The film would live on, helped in no small part by the fact that every six months or so, Ridley Scott would release another version of it. (Okay, I’m exaggerating with that “every six months” bit, but we own the blu-ray Ultimate Collectors Edition, which features no less than five different versions of the film.) With this issue, Starlog puts Blade Runner on its cover again, 10 years after the film was originally released. It would once again feature Blade Runner on its cover for the movie’s 25th anniversary; but that’s issue #359, and we’re quite a ways away from it. For now, this issue, which includes interviews with many Blade Runner creators and participants, will do quite nicely. But I suspect that Starlog will have to come back from the dead so it can feature Blade Runner’s 50th anniversary in 2032, which would kind of make it the zombie magazine featuring the zombie movie – two creatures that wouldn’t die.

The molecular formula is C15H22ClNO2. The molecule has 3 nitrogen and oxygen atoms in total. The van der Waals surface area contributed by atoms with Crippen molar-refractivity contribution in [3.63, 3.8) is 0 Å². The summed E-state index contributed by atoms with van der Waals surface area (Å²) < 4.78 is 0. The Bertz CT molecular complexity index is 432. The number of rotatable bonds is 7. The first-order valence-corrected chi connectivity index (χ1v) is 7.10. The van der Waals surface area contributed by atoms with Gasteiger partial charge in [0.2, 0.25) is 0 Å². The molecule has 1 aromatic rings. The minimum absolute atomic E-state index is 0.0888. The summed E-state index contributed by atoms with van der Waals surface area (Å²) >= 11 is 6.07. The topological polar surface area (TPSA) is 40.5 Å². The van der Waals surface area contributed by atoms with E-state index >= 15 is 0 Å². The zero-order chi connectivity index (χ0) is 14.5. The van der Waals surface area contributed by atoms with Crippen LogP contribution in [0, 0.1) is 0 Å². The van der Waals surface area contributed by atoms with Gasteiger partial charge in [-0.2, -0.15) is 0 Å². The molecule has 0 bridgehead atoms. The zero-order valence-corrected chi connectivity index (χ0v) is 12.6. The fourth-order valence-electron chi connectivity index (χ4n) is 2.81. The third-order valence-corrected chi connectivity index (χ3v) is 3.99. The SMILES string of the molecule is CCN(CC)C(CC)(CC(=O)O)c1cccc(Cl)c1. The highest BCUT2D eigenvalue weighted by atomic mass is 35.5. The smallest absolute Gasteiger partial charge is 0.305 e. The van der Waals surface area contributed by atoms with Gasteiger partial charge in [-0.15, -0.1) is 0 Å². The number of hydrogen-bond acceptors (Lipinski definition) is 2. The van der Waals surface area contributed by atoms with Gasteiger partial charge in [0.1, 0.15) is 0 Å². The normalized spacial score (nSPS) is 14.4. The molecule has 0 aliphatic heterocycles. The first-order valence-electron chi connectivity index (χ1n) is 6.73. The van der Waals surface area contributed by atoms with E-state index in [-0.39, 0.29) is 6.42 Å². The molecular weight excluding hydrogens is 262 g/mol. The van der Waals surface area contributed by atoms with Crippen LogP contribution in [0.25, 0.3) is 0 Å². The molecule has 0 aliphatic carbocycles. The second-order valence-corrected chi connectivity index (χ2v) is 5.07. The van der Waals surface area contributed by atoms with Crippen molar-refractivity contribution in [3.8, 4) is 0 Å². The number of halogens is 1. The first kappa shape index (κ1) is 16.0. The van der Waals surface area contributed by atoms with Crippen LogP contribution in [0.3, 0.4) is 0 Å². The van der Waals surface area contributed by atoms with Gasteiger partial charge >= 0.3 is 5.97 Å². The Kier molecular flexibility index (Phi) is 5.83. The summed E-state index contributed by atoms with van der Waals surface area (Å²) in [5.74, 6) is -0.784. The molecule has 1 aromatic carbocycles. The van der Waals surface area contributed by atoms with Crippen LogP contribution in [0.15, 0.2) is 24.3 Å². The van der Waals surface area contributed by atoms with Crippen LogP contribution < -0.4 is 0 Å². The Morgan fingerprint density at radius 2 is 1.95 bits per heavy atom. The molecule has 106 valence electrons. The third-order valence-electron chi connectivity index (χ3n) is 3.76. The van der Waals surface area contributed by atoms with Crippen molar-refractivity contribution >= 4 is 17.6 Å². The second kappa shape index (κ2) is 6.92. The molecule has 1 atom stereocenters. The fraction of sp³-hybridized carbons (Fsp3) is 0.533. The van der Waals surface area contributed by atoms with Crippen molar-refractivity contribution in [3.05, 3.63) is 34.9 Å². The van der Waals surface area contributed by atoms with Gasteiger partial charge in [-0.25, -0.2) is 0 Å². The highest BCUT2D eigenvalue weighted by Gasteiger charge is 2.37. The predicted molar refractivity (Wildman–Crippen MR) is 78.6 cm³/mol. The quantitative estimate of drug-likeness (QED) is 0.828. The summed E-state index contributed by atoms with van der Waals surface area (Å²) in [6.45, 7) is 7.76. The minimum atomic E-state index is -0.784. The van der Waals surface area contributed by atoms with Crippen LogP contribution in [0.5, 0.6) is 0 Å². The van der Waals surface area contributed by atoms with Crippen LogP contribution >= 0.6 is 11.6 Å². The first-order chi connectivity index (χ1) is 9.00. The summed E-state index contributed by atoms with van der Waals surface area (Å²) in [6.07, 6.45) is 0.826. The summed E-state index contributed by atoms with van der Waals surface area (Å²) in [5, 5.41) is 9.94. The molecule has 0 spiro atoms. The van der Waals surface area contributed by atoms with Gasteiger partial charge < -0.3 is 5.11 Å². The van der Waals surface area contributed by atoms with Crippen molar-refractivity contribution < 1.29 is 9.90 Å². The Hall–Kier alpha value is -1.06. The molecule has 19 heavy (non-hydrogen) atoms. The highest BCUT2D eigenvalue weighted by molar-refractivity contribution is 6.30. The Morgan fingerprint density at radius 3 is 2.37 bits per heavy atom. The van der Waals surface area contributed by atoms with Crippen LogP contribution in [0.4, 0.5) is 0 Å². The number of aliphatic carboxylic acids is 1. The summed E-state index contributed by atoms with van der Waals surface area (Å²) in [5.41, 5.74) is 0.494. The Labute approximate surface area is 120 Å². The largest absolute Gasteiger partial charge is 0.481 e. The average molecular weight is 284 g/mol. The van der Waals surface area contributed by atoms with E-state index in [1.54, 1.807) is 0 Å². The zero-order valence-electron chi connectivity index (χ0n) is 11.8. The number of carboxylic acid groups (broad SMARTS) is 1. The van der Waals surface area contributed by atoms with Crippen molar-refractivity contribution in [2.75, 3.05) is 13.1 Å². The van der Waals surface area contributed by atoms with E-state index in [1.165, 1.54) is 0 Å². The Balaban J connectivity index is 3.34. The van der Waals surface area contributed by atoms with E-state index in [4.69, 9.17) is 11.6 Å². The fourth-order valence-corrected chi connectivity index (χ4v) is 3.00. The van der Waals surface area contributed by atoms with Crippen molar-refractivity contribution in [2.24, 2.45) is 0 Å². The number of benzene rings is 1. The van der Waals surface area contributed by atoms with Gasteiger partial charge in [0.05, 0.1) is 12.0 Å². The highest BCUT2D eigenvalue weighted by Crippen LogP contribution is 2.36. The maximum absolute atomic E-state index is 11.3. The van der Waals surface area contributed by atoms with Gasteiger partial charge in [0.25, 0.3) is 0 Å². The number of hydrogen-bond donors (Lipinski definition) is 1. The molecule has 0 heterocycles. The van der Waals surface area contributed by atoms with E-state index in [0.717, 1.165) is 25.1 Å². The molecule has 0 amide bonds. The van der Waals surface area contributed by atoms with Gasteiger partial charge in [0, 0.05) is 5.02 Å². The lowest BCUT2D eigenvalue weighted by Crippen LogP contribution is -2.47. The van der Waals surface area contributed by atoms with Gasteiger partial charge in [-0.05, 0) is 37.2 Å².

Starlog #184
88 pages (including covers and four un-numbered pages)
Cover price: $4.95

On page seven of this issue, the magazine announces a new kind of in-person relationship with readers: Starlog the Science Fiction Universe is the name of a new retail store opened up in Ridgewood, New Jersey. Featuring everything you’d expect from the publisher of Starlog, Fangoria, and Comics Scene, the store sells magazines, posters, videos, comics, toys, models, and more. Publisher Norman Jacobs soon expanded the stores in a nationwide franchise and even spun it off as a publicly listed company. I still remember visiting the Starlog store that was located in a suburban Aurora, Illinois, mall when I lived in Chicago in the 1990s. (I bought a couple old Starblazers videos.) But the venture would not last, as much as I thought it was a neat concept. After expanding nationwide and even in the United Kingdom, the whole thing went bust, but not before it endured some legal brouhahas (see here and here). By the late 1990s, the Starlog Franchise Corp. had new leadership and was no longer selling science-fiction stuff; it had transformed itself into a candy retailer. Can’t make this up.